NASA mission catches near-Earth asteroid ejecting material into space

James Marshall
December 7, 2019

Shortly afterward, the asteroid began launching small particles into space. Asteroids, though diverse in terms of their composition, aren't as exciting from a visual perspective, but a subset known as active asteroids feature dynamic surfaces.

What's next: OSIRIS-REx will continue to survey Bennu, and eventually attempt to collect samples from the surface.

This artist's concept shows the Origins Spectral Interpretation Resource Identification Security-Regolith Explorer (OSIRIS-REx) spacecraft contacting the asteroid Bennu with the Touch-And-Go Sample Arm Mechanism or TAGSAM.

It's a "rubble pile" asteroid, a grouping of rocks held together by gravity rather than a single object.

The main objective of OSIRIS-REx is to collect a sample from the surface of Bennu in 2020 and return it to Earth for analysis in 2023, and the spacecraft has been analyzing the asteroid since the beginning of this year to find an ideal site to sample.

The findings suggest that many asteroids may be similarly active and reveal that rocks blasting off of asteroids may be a new way for meteorites to reach Earth, the scientists wrote in a new study. That said, astronomers have previously documented the shedding of materials from active asteroids using ground-based telescopes, but they're quite rare, with only a handful having been documented since the 1990s, including the active asteroid (6478) Gault. Each resulted in hundreds of centimeter-size particles being thrown off its surface. Some fall back onto the asteroid's surface, while others go into orbit around it, like small satellites. The events occur pretty frequently, with the largest ones detected twice in January and once in February this year, where up to 200 bits of debris were released. All three events occurred in different, specific places on the asteroid. But they hadn't seen any eruptions from Bennu until now. None of them posed a risk to the spacecraft.

Researchers call these episodes particle ejection events.

They also spied persistent particles orbiting the asteroid, six of which they will target with future observations.

"Among Bennu's many surprises, the particle ejections sparked our curiosity, and we've spent the last several months investigating this mystery", principal investigator Dante Lauretta explains.

Active asteroids can typically lose mass and eject particles through disintegration caused by unstable rapid rotations or ice sublimation - but that wasn't the case here. They eventually decided that OSIRIS-REx was safe and no countermeasures were necessary, allowing OSIRIS-REx to keep making up-close observations. And OSIRIS-REx's instruments have confirmed that hydrated minerals, including magnetite, are abundant and widespread on the asteroid. This finding suggests that heating may play a role in these outbursts, as surface temperatures on Bennu can vary by 180 degrees Fahrenheit (100 degrees Celsius) every 4.3 hours, the scientists said. When two of the events were observed occurring at the mid-latitudes of the asteroid, the temperature varied from 250 Kelvin to 400 Kelvin.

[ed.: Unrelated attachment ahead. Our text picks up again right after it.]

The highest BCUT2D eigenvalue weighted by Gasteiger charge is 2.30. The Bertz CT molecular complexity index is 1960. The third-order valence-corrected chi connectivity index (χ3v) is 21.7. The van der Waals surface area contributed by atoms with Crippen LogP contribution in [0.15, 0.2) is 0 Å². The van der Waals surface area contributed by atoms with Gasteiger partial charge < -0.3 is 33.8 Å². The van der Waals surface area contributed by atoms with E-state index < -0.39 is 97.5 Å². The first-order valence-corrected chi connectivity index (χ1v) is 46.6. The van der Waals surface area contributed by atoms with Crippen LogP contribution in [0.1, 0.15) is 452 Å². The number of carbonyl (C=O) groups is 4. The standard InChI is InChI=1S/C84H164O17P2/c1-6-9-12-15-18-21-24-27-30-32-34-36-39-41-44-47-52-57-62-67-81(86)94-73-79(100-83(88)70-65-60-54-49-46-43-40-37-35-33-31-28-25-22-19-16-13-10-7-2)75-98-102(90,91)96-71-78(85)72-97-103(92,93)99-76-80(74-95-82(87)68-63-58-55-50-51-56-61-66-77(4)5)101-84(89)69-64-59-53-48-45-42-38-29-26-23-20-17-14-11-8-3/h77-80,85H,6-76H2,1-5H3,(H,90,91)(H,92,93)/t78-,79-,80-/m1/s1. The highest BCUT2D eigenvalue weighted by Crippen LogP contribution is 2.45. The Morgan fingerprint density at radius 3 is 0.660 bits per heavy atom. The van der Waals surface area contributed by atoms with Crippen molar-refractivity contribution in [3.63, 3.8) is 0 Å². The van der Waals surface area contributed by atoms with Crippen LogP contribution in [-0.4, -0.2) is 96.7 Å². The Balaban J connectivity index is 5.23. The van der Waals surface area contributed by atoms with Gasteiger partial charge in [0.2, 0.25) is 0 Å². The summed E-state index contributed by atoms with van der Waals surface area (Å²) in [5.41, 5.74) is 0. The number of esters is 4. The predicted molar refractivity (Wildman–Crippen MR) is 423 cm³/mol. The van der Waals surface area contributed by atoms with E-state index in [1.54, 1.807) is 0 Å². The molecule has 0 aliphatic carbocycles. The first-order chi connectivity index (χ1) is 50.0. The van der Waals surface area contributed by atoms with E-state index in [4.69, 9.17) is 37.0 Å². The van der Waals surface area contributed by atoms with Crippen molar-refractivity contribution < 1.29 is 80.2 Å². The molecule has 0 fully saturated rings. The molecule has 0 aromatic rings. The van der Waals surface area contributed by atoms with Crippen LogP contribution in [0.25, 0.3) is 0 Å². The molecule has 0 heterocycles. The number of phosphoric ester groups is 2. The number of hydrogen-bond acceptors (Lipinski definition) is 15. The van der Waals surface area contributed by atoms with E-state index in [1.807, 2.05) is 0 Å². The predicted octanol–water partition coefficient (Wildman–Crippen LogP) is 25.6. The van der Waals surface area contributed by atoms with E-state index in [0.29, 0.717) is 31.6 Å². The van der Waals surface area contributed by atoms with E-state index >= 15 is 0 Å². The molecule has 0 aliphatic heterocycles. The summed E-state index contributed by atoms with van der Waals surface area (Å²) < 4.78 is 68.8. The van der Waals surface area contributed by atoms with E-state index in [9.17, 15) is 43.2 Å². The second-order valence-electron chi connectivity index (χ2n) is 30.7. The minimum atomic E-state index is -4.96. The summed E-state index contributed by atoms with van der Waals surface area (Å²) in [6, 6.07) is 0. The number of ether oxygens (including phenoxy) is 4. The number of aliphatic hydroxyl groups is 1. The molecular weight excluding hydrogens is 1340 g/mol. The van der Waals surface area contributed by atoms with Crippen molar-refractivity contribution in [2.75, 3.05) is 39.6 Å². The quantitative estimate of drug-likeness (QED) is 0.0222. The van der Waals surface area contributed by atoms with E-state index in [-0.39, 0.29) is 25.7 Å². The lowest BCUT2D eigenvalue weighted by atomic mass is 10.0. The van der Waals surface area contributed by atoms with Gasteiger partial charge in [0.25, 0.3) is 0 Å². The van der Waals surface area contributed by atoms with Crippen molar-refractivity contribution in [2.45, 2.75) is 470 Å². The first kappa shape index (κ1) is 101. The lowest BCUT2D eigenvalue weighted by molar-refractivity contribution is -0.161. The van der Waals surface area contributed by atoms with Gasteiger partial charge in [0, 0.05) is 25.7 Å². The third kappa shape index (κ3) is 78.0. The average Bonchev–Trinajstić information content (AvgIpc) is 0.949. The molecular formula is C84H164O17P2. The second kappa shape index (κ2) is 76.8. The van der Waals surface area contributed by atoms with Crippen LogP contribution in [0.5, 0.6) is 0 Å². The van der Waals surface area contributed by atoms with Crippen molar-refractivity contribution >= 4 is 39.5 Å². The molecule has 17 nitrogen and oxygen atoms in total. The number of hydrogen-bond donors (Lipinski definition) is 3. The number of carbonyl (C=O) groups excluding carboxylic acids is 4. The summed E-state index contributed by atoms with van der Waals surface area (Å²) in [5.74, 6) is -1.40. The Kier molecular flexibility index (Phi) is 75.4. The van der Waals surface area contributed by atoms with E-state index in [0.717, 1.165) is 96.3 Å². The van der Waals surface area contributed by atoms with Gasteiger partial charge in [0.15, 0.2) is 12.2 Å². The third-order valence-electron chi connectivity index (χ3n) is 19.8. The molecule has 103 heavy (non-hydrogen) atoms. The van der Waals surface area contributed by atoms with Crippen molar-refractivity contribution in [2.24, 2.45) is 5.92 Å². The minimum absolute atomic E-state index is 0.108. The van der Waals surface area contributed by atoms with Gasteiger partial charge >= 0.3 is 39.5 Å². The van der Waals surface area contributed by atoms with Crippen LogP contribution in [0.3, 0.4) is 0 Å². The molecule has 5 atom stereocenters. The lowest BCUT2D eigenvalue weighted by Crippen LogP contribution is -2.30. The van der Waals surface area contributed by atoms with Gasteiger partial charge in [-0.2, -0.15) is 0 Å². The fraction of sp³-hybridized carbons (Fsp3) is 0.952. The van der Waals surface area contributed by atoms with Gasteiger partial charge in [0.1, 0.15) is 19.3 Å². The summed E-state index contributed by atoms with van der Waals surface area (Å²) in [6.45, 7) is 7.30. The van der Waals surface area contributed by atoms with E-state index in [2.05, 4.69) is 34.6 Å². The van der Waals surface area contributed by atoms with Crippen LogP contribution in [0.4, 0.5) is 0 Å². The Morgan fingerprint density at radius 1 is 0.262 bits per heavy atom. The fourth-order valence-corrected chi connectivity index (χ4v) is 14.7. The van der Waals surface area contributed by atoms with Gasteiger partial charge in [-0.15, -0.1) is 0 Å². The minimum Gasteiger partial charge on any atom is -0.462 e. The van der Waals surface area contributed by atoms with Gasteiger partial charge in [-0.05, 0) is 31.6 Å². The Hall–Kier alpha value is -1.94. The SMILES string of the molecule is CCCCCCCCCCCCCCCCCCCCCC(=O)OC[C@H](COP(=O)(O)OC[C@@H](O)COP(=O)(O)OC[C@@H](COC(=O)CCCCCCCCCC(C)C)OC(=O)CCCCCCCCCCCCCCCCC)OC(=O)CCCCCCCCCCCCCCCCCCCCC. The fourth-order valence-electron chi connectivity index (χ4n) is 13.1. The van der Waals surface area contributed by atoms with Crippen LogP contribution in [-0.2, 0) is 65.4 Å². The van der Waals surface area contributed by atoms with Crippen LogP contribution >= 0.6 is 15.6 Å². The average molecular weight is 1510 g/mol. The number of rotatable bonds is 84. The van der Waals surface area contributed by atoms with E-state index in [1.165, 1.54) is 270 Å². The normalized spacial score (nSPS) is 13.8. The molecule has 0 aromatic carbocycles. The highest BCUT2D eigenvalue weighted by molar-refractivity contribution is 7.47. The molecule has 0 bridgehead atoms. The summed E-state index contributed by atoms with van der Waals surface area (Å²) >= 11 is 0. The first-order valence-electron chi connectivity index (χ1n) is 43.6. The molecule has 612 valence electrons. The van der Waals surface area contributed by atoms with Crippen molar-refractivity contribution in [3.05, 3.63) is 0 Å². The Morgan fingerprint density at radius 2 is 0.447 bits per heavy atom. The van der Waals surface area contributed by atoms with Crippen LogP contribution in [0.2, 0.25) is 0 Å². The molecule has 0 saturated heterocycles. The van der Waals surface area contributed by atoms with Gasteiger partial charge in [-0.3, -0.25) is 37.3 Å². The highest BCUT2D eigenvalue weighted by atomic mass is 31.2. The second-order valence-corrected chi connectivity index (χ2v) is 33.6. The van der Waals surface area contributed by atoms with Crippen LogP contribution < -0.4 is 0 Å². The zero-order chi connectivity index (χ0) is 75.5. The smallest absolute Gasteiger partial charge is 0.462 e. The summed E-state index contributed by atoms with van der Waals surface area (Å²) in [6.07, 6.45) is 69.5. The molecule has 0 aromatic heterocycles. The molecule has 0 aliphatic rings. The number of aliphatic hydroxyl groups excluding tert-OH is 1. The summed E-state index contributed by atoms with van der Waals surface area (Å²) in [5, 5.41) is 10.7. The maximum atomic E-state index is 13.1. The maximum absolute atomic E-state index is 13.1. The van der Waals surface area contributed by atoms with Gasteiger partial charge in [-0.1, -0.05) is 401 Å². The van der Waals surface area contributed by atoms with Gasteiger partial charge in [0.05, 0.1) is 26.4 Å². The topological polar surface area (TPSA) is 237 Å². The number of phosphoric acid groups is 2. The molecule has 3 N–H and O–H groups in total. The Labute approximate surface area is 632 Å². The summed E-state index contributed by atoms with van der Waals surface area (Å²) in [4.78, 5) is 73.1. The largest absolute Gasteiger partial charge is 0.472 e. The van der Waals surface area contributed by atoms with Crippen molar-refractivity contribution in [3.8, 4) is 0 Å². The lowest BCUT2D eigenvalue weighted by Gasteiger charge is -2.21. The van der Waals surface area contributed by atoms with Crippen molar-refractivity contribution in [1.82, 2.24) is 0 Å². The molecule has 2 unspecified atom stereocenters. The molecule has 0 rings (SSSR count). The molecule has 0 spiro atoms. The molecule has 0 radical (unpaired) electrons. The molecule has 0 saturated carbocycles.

What could cause these events?

Some of the particles that escape the asteroid, only to fall back on it, could find their way to Earth. "This is the first view of an active asteroid this close up", study co-author Harold Connolly, a cosmochemist and chair of geology at Rowan University in Glassboro, New Jersey, and a sample scientist for the OSIRIS-REx mission, told Space.com. The mission aims to return a sample of Bennu's surface coating to Earth for study as well as return detailed information about the asteroid and its trajectory. Asteroids could even serve as fuel stations for robotic and human missions if we can unlock the hydrogen and oxygen inside them, NASA said. OSIRIS-REx is the third mission in NASA's New Frontiers Program, which is managed by NASA's Marshall Space Flight Center in Huntsville, Alabama, for the agency's Science Mission Directorate in Washington. Bennu probably broke off a larger asteroid in the belt between Mars and Jupiter a couple billion years ago.

"The probability of a Bennu impact maybe 1 in 2,700 today, but that will nearly certainly change, for better or worse - as we gather more data about its orbit". A direct hit is unlikely, but the data gathered during this mission can help determine the best ways to deflect near-Earth asteroids.

The asteroid could pass closer to Earth than the moon in 2135, with even closer approaches possible in 2175 and 2195.

Other reports by Click Lancashire

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